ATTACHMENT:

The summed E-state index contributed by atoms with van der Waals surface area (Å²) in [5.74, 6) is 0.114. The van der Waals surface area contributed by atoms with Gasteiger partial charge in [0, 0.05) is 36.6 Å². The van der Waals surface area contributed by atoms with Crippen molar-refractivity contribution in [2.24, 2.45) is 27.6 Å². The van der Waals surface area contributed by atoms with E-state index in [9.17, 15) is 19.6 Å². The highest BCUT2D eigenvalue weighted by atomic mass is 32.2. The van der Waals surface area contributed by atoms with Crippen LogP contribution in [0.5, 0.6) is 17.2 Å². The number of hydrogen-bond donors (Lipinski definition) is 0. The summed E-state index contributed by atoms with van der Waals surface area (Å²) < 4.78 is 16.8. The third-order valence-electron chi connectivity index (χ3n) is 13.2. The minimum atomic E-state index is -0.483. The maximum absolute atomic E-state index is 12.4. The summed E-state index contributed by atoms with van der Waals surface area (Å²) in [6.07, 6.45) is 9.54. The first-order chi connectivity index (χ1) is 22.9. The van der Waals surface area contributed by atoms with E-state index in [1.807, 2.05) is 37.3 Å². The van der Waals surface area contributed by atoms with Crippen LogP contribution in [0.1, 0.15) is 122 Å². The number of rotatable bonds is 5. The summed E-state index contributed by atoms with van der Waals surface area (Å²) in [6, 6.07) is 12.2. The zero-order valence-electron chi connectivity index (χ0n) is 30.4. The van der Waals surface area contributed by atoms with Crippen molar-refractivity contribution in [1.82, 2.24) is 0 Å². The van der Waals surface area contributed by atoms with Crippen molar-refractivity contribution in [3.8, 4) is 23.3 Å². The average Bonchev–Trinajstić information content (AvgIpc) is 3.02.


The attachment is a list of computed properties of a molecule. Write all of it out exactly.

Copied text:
The summed E-state index contributed by atoms with van der Waals surface area (Å²) in [5.74, 6) is 0.114. The van der Waals surface area contributed by atoms with Gasteiger partial charge in [0, 0.05) is 36.6 Å². The van der Waals surface area contributed by atoms with Crippen molar-refractivity contribution in [2.24, 2.45) is 27.6 Å². The van der Waals surface area contributed by atoms with E-state index in [9.17, 15) is 19.6 Å². The highest BCUT2D eigenvalue weighted by atomic mass is 32.2. The van der Waals surface area contributed by atoms with Crippen LogP contribution in [0.5, 0.6) is 17.2 Å². The number of hydrogen-bond donors (Lipinski definition) is 0. The summed E-state index contributed by atoms with van der Waals surface area (Å²) < 4.78 is 16.8. The third-order valence-electron chi connectivity index (χ3n) is 13.2. The minimum atomic E-state index is -0.483. The maximum absolute atomic E-state index is 12.4. The summed E-state index contributed by atoms with van der Waals surface area (Å²) in [6.07, 6.45) is 9.54. The first-order chi connectivity index (χ1) is 22.9. The van der Waals surface area contributed by atoms with E-state index in [1.807, 2.05) is 37.3 Å². The van der Waals surface area contributed by atoms with Crippen LogP contribution in [0.1, 0.15) is 122 Å². The number of rotatable bonds is 5. The summed E-state index contributed by atoms with van der Waals surface area (Å²) in [6, 6.07) is 12.2. The zero-order valence-electron chi connectivity index (χ0n) is 30.4. The van der Waals surface area contributed by atoms with Crippen molar-refractivity contribution in [1.82, 2.24) is 0 Å². The van der Waals surface area contributed by atoms with Crippen molar-refractivity contribution in [3.8, 4) is 23.3 Å². The average Bonchev–Trinajstić information content (AvgIpc) is 3.02.